MIFFED Rangers fans have taken their revenge on match ticket touts – by hijacking online auctions ahead of newco’s first game.
Angry supporters placed hoax bids on dozens of eBay auctions, after tickets for a cup-tie against second-division side Brechin were advertised at over-inflated prices.
The sold-out game on Sunday is part of the Ramsdens Cup and will take place at Glebe Park, Brechin.
Ticket touts started trying to flog the match tickets, which have a face value of £32, on eBay earlier this week.
But unimpressed footie fans took revenge by bidding ridiculous sums of money on the site, leading eBay to remove the auctions.
Several fans placed hoax bids of over £100,000 on tickets in attempt to stop the sales going ahead.
One seller from Montrose was bombarded with 45 bids with the final ticket price reaching £153,100.
Other sellers also had similar problems with the Gers extreme fan power resulting in six-figure ticket sale prices.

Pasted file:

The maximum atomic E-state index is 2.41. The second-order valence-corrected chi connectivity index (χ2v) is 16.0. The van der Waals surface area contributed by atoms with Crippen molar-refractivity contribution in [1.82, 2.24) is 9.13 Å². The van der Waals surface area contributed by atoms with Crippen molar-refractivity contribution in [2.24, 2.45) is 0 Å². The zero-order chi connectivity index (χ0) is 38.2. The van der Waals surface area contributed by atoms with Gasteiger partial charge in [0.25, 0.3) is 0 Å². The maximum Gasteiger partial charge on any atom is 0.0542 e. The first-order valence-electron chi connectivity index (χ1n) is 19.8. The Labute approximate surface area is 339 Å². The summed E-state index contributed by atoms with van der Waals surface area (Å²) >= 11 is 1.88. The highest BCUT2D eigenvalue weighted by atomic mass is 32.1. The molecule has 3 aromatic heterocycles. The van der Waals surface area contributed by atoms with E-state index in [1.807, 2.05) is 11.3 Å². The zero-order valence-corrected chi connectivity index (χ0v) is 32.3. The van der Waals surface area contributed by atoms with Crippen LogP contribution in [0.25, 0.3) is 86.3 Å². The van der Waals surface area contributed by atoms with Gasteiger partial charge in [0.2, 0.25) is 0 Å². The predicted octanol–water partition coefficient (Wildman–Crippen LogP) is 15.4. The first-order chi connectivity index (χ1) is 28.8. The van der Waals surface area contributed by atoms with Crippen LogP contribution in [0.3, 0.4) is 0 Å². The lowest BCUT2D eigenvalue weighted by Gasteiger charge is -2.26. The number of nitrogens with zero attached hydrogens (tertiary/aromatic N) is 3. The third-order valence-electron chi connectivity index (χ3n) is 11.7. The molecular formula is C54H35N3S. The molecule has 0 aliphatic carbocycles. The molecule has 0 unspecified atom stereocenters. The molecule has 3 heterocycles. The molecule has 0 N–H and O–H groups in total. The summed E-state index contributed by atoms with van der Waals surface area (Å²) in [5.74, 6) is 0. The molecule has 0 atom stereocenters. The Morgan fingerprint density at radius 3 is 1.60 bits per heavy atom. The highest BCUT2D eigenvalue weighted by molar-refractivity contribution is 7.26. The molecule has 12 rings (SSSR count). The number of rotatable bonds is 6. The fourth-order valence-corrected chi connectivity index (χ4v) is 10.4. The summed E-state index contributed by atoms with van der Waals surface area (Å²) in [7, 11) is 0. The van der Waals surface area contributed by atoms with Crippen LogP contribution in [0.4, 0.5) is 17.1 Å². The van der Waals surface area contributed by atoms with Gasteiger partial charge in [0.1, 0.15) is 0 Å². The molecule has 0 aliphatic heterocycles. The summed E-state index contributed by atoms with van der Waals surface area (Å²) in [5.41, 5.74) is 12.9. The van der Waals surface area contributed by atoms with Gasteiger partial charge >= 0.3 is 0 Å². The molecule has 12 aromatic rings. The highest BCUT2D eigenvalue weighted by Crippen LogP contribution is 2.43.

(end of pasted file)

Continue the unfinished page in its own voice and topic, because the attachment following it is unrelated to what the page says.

Some punters took to football message boards urging other fans to place sky-high bids on the tickets.
One poster said: “The exorbitant bids were an attempt to draw attention to the strength of feeling and disrupt the auction.
“People who queued up at Glebe Park on Monday to buy tickets just to put them on eBay and sell them at inflated prices to fans desperate for tickets is morally wrong.
“It’s good to see fan power fighting back against these people who are only interested in making as much money as they can.
“In the past we have taken similar action in protest at Old Firm and European tickets being sold on eBay to stop touts lining their pockets.”
Selling tickets on eBay is banned for matches in England and Wales and can legally be very confusing.
In the past there has never been a huge black market for Scottish games although briefs for international games, titles deciders and Old Firm matches do sometimes happen.
The Tartan Army a few years ago used eBay to hijack the auction of Scotland-Spain tickets with bids reaching an enormous £1million.
This form of attack on bids is not new and has occurred in some very high-profile cases.
Tickets for Michael Jackson’s public memorial service caused outrage amongst fans as they appeared on the popular auction site.
Fans started bidding large amounts to ensure touts did not make a profit from the singer’s death.
This also happened as tickets for the memorial service of America College football coach Joe Paterno began appearing online.
eBay eventually stopped all sales of the tickets as fans sent the prices sky-high causing great disruption.